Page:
EU in danger? Deadly African swine fever in Bulgaria puts pork industry at risk

Bulgaria is the latest nation to be hit as the deadly disease has been identified in four different regions already in 2020. At least 24,500 animals were killed on Tuesday on a large pig farm in the north-east of Shumen, according to the TV station bTV. Other cases of swine fever have been recorded in the Sliven area in the southeast and near Gabrovo in the Balkan Mountains. And the latest outbreak has been in a farm in the village of Brestak.

This has brought the total number of pigs slaughtered to 39,600.

Bulgaria has tried to prevent swine fever hitting for many years.

This is due to neighbouring country Romania having a rampant number of cases.

A 130-kilometre fence was even built across the border in 2018 in a bid to stop the disease spreading through.

African swine fever is not a health danger for humans.

However, it is deadly for pigs and boars.

The disease first spread in Africa, before hitting Europe and Asia.

It has killed hundreds of millions pigs overall, which has greatly reshaped global meat markets.

Bethan Wilkins, senior analyst at the UK’s Agriculture and Horticulture Development Board, a state-backed market information body, warned Poland’s pork industry could be affected. 

She told the FT: “Producers can see that if the disease spreads to the big exporters like Germany this could lead to big problems [in Europe].”

Germany’s government said at the end of last year it was also stepping up measures to prevent further cases of African swine fever.

Poland recorded 55 outbreaks of African swine fever in wild boar near the German border last month, the world animal health body said on Thursday.

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The Polish farm ministry to the OIE were discovered between December 4 and December 23 in neighbouring villages in the states of Lubuskie and Wielkopolskie.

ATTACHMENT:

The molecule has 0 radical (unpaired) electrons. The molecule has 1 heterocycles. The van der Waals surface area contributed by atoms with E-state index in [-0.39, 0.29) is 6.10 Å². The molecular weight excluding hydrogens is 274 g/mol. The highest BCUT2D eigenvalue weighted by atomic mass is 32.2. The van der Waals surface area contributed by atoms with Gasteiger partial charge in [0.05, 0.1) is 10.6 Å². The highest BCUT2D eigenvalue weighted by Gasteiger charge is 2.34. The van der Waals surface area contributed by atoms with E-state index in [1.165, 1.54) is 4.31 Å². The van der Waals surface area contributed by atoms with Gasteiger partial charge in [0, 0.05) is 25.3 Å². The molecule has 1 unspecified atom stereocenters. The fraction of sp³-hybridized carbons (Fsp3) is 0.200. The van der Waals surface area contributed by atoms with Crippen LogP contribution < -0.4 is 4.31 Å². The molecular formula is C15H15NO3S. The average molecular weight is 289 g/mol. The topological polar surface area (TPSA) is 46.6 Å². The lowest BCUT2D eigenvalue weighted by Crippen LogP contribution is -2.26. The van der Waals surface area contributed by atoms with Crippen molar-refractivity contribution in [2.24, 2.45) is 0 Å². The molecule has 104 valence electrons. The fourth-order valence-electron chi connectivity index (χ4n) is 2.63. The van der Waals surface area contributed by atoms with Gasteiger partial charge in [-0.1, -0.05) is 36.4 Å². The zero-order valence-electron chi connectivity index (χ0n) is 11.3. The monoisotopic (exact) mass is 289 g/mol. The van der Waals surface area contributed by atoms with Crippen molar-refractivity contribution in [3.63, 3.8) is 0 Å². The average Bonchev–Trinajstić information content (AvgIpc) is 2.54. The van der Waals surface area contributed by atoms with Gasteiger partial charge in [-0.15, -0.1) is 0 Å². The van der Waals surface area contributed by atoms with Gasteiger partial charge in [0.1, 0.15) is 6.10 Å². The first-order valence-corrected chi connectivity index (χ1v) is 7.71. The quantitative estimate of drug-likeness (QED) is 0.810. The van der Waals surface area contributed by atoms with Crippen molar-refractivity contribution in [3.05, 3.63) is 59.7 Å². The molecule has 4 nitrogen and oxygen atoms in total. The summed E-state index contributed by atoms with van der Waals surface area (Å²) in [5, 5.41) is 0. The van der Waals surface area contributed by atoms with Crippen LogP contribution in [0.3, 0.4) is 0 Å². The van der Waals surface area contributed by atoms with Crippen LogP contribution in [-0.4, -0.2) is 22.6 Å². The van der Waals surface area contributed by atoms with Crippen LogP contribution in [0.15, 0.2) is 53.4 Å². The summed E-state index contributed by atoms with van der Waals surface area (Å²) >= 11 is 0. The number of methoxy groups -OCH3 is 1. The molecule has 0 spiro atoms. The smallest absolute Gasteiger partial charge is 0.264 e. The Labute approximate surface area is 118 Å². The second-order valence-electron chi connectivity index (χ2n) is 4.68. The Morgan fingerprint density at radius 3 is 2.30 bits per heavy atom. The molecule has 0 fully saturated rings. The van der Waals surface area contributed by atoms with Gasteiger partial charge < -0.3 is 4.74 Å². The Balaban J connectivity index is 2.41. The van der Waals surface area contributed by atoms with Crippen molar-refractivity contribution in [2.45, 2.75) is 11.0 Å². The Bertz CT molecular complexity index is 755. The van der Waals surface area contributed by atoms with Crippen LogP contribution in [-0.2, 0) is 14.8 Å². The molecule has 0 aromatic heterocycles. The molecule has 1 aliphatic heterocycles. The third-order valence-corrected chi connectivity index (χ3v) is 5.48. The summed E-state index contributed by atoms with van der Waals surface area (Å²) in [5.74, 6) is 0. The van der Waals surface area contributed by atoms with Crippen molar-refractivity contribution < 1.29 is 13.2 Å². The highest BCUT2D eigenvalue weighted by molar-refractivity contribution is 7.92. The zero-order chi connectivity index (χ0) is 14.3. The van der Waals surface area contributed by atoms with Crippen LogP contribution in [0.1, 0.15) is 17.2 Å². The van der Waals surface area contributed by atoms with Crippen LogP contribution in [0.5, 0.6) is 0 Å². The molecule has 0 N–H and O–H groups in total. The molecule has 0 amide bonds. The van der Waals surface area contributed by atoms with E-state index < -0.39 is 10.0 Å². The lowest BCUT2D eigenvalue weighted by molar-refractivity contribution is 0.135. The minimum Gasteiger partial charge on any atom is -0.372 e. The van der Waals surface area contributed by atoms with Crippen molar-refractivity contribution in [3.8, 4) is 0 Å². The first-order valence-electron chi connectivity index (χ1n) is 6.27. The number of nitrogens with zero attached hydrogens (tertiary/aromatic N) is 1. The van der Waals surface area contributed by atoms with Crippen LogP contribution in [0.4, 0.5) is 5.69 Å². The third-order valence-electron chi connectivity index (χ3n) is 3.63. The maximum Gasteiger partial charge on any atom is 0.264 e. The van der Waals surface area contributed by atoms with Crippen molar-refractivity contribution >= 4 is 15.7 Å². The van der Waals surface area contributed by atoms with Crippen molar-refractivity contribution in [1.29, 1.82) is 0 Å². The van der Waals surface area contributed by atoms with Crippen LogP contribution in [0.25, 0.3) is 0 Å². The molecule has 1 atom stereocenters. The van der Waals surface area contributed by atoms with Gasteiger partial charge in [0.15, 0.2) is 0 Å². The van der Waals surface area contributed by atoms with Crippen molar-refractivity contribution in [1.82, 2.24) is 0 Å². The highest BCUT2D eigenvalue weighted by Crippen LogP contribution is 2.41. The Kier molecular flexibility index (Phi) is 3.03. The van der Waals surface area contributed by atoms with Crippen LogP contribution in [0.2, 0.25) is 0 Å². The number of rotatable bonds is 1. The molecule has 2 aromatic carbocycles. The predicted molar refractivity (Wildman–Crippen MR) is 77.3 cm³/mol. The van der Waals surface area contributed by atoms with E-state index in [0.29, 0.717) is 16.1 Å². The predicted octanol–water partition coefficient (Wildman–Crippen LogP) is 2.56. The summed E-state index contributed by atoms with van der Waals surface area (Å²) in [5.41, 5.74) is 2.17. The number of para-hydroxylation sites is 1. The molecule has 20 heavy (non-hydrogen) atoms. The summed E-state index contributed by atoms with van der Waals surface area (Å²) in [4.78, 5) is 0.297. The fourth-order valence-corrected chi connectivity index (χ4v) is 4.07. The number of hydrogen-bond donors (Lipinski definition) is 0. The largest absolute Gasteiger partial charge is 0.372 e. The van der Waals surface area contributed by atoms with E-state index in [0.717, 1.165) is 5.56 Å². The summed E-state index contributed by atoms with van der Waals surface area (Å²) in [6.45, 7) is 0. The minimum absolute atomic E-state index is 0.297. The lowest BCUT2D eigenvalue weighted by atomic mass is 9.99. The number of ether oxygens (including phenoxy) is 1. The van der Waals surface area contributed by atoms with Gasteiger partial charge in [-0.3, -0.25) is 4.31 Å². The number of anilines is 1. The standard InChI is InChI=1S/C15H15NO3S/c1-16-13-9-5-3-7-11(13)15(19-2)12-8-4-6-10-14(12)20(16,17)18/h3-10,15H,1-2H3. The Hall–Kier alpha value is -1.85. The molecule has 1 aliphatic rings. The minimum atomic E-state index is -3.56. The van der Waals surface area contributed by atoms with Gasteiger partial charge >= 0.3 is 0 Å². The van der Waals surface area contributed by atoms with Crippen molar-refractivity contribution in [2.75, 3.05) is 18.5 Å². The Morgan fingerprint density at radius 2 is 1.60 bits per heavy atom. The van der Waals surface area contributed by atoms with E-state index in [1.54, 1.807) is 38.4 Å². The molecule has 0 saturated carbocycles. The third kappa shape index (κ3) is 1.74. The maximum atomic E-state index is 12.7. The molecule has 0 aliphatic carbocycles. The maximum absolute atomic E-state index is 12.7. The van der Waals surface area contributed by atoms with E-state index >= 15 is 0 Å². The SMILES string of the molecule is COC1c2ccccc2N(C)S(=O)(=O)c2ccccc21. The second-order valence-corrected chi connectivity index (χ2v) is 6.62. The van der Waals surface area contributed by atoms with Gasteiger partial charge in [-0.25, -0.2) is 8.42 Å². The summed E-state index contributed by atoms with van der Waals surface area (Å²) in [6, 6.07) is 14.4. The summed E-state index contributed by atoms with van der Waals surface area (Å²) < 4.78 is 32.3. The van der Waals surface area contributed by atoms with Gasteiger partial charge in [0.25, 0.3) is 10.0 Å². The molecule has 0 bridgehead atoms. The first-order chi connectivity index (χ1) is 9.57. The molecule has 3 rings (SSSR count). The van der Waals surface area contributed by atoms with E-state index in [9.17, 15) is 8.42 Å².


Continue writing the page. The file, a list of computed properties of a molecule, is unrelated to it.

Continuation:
These areas are 75 to 100km from the German border.

A report posted on the World Organisation for Animal Health (OIE) website also showed that the disease had now been found in a village less than 30km from Germany.

This has sparked fears the deadly virus is spreading near one of the European Union’s biggest pork exporters.

There are said to be concerns in Germany that its exports of pork to China and other Asian countries could be in danger.

This is due to import bans regularly being imposed on pig meat from regions where African swine fever has been discovered.

A series of 90 cm high fences similar to those used to close farm fields were built by the state of Brandenburg in December to stop the disease spreading.

The state also allowed more shooting of boar, the state agriculture ministry confirmed.

The state of Saxony said it is this week building a 4.5km electrified fence along a high risk sector close to the border with Poland.

Countries infected by severe animal diseases such as African swine fever or highly pathogenic bird flu, must warn the OIE immediately and submit regular follow-up reports.

Additional reporting by Monika Pallenberg.

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